Lawmakers advance bill to regulate third-party food delivery services like DoorDash
Third-party food delivery services such as DoorDash and Uber Eats could no longer include restaurants on their platforms if the restaurants don’t agree to it under a bill headed to the Indiana House floor.
The measure, HB 1279, requires food delivery services to get written agreement from restaurants before including them on their websites or apps.
Mike O’Donnell operates a couple dozen restaurants across Indiana. He said he had to repeatedly fight DoorDash to take one of his locations off their platform.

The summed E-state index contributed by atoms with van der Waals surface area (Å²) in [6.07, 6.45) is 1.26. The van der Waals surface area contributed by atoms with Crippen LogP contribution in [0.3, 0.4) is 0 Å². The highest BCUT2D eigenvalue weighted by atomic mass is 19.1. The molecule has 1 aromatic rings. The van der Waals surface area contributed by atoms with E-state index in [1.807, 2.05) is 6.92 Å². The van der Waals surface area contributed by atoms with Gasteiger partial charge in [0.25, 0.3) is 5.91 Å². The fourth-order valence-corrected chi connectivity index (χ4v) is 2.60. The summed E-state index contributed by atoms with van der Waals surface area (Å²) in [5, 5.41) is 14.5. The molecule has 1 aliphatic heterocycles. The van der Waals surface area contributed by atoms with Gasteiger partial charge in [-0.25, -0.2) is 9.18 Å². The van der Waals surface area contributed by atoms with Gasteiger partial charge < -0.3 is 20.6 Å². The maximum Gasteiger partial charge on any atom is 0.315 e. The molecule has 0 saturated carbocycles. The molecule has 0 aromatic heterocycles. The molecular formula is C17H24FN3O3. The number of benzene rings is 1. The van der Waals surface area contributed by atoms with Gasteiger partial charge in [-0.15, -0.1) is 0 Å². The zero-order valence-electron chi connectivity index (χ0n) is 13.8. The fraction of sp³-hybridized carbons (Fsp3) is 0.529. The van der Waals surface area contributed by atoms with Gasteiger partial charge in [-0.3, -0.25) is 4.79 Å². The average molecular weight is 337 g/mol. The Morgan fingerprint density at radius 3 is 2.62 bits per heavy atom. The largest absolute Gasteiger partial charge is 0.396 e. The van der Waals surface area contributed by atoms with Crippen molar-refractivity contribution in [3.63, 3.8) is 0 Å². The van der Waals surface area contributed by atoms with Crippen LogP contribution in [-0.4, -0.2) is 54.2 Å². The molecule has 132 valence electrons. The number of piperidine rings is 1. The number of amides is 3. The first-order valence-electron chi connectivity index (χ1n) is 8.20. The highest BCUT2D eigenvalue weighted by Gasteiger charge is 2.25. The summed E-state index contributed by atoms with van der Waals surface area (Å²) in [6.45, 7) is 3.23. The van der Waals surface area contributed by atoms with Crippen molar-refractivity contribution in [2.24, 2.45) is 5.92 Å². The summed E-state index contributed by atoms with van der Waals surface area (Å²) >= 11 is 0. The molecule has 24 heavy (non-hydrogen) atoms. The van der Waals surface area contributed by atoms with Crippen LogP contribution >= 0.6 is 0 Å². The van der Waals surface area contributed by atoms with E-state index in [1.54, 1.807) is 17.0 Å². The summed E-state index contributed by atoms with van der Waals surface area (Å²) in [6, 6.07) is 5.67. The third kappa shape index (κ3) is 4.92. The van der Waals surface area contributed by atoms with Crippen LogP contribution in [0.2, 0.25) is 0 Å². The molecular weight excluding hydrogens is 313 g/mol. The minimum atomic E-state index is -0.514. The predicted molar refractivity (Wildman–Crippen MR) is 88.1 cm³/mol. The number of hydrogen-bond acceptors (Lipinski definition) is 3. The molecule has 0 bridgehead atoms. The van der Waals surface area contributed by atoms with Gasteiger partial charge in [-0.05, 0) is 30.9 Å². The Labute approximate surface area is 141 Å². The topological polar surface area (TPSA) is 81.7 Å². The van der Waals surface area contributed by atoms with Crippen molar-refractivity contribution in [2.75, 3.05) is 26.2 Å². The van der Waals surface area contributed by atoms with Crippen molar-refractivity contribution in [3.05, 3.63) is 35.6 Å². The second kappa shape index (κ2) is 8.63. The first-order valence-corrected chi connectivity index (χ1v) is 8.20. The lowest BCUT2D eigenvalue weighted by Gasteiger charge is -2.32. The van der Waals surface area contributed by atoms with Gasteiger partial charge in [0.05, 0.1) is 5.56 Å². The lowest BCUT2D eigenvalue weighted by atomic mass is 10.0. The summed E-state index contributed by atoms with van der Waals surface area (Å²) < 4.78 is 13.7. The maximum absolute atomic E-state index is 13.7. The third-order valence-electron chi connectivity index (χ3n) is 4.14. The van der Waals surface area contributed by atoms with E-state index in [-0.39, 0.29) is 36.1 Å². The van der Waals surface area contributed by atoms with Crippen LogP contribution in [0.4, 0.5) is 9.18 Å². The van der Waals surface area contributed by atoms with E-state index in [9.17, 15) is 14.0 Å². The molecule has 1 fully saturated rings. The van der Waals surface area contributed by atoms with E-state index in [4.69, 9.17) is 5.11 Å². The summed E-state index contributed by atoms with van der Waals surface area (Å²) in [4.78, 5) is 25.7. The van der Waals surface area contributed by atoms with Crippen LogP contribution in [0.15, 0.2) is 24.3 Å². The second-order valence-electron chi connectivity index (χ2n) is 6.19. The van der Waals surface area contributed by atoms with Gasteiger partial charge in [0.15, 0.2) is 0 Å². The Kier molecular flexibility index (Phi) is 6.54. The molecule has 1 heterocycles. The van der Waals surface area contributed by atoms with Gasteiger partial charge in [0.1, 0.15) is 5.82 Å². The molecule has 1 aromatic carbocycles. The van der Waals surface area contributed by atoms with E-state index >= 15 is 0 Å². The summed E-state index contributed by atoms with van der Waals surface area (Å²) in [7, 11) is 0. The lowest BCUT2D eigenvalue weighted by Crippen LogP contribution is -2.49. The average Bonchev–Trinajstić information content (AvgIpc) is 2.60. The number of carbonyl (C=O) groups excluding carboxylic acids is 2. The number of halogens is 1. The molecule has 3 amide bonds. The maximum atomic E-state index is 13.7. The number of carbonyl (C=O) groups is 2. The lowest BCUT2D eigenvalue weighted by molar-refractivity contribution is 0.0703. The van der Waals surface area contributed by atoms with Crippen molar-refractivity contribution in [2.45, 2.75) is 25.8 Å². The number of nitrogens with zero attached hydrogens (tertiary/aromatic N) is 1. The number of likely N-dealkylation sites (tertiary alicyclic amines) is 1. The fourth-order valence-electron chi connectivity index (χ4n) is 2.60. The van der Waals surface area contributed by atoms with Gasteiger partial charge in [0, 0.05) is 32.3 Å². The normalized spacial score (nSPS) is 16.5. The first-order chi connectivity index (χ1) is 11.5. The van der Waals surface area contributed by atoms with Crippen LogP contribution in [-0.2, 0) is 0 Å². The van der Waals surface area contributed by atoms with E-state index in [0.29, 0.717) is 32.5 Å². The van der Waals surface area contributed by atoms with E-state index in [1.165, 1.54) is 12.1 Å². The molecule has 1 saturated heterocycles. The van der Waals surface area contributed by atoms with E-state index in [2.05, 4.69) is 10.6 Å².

“We want to control our food and we can’t control it if we put it in somebody else’s hands,” O'Donnell said.
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O’Donnell said there are concerns about quality and food safety.
Under the bill, restaurants could sue third-party delivery services if they sell without permission. And Rep. Robb Greene (R-Shelbyville), the bill’s author, said those services could have to pay up to $50,000 per unauthorized order.
“Making the third parties think twice about wanting to overstep the bounds here,” Greene said.
No one representing third-party food delivery services testified across two committee hearings.
Brandon is our Statehouse bureau chief. Contact him at firstname.lastname@example.org or follow him on Twitter at @brandonjsmith5.